If you’ve checked that everything is well, you can proceed to refill your propane tanks with these steps provided by the wikiHow website.
Step 1: Weigh your tank.
To get an accurate reading of your propane tank’s full weight, ensure that your scale is reset to zero before placing your empty tank on it. The weight of the tank should have the exact weight as your Tare Weight. If there’s a difference in number, it only means your tank still has propane left.
Step 2: Connect the tanks with a connector hose.
Ensure the hose has propane fittings on both ends and is long enough to reach both tanks. To connect the hose, screw it onto the port on your empty tank and tighten it with a wrench to prevent leaks. Then connect the other end to the port on the supply tank.
Step 3: Open two valves.
First, turn the valve on the empty tank to the left (counterclockwise), so propane can go inside. Then, do the same thing with the valve on the full tank. When you hear a hissing sound, it means both valves are open, and propane is moving through the hose.
Step 4: Fill the tank with cold water.
Do this using a garden hose. This ensures the propane can transfer between tanks and are at different temperatures. Start by turning on the hose to a weak stream and holding the nozzle on top of the tank. Let the water run down the sides, and cool the tank while filling it up.
Step 5: Close the valve.
Remember to only fill the propane tank at a maximum of 80% capacity. Once the tank weighs the correct amount, turn both valves of the tanks to the right to close them.
Step 6: Turn the bleeder valve open.
To open the bleeder valve, use a screwdriver to rotate the screw counterclockwise. This is to ensure your tank isn’t full. Let the liquid flow out until only gas or vapor is released. Then, turn the screw clockwise to close the valve. Remember to wear safety gloves when you do this.
You should be safe when you follow these steps. However, bulk propane filling is no longer the way to fill propane tanks in the local gas station in Canada and the United States as safety organizations are working to ban such stations. Instead, people are using the exchange program where you can swap empty tanks at local grocery stores and Walmarts with a new full tank.
This means they bring their empty tank to a particular propane yard, where it gets checked, tested, and filled up again. This change is because of safety issues, like accidents at gas stations where people fill up their propane tanks. These accidents happened because of the loss of too much propane vapor, a lack of proper inspection of customers, faulty information, and a lack of user’s own discretion.
Q1: How do I know the weight of my tank when empty?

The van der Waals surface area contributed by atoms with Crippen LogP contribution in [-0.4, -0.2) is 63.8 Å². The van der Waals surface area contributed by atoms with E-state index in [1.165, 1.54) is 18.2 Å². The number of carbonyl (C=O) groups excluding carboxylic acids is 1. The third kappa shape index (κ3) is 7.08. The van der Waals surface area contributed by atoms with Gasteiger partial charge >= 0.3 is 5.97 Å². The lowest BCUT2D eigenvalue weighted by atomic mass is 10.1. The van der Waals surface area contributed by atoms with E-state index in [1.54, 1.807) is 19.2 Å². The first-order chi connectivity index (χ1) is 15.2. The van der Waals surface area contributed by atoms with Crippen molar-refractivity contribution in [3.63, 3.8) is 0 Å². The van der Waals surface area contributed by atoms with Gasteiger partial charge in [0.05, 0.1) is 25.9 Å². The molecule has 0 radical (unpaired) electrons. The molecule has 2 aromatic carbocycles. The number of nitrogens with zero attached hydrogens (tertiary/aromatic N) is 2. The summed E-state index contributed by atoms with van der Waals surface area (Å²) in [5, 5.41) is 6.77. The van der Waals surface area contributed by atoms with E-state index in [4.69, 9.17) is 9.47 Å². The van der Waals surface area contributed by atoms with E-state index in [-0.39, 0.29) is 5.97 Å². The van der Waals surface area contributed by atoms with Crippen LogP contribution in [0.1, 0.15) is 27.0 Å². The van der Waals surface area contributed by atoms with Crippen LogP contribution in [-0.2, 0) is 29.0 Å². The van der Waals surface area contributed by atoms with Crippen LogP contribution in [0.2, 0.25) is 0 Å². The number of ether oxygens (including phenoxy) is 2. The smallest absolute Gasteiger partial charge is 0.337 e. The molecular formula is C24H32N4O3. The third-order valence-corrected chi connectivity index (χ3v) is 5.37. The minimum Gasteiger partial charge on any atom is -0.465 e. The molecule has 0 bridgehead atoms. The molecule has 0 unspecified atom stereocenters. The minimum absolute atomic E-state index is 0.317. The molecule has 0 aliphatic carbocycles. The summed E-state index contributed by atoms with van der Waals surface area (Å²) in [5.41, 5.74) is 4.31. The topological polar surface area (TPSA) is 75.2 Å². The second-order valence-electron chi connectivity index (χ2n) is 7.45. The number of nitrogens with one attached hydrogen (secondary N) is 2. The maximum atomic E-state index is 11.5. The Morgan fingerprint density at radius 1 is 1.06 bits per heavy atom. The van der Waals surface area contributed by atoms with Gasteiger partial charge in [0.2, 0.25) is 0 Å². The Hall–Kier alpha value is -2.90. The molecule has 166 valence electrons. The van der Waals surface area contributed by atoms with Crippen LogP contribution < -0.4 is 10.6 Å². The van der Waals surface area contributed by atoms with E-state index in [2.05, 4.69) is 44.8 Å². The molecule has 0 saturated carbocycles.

Look for the collar of the tank for the combination of numbers and letters for the weight of your propane tank. It usually looks like this: WC – xx LB TW – xx LB
WC – xx LB TW. The xx is the water capacity the tank can hold.
TW – xx LB. The xx is the number that tells the size of the propane tanks without the propane loads.
Note that the number indicated in TW (Tare Weight) is only 80% of the propane tank’s capacity to allow for expansion at high temperatures. Overfilling propane tanks may lead to leaks and explosions.
Q2: Can I use 20 lbs and 30 lbs propane tanks interchangeably?
Yes. Regardless of the tank size, the propane fuel in the tank has the same properties. They usually come with the same valve, and both can accept the connector on the hose connected to your grill.
Q3: How do I know how much propane is left in my tank without a gauge?
You can weigh the tank on a scale to estimate how much propane is left. Look for your tank’s Tare Weight (empty weight) and subtract it from your tank’s total weight. The answer is the remaining propane in your tank. But you can also use the hot water method.
When you pour hot water on the side of your propane tank and feel for a cool spot, the top of that spot shows how much propane is left. According to CNET, this happens because the liquid propane inside the tank takes in the heat from the hot water, which makes the metal wall feel cool where the propane is and warm where it’s not. Watch this Youtube video below for your guide.
To summarize, the 20 lb vs. 30 lb propane tank debate is personal; the right choice for you will depend on your individual needs and preferences. In addition to the factors we discussed, it’s also important to consider the frequency of your use and the availability of propane refills in your area. We hope this guide has provided you with the information you need to enjoy the benefits of a reliable propane fuel source for all your outdoor and indoor activities.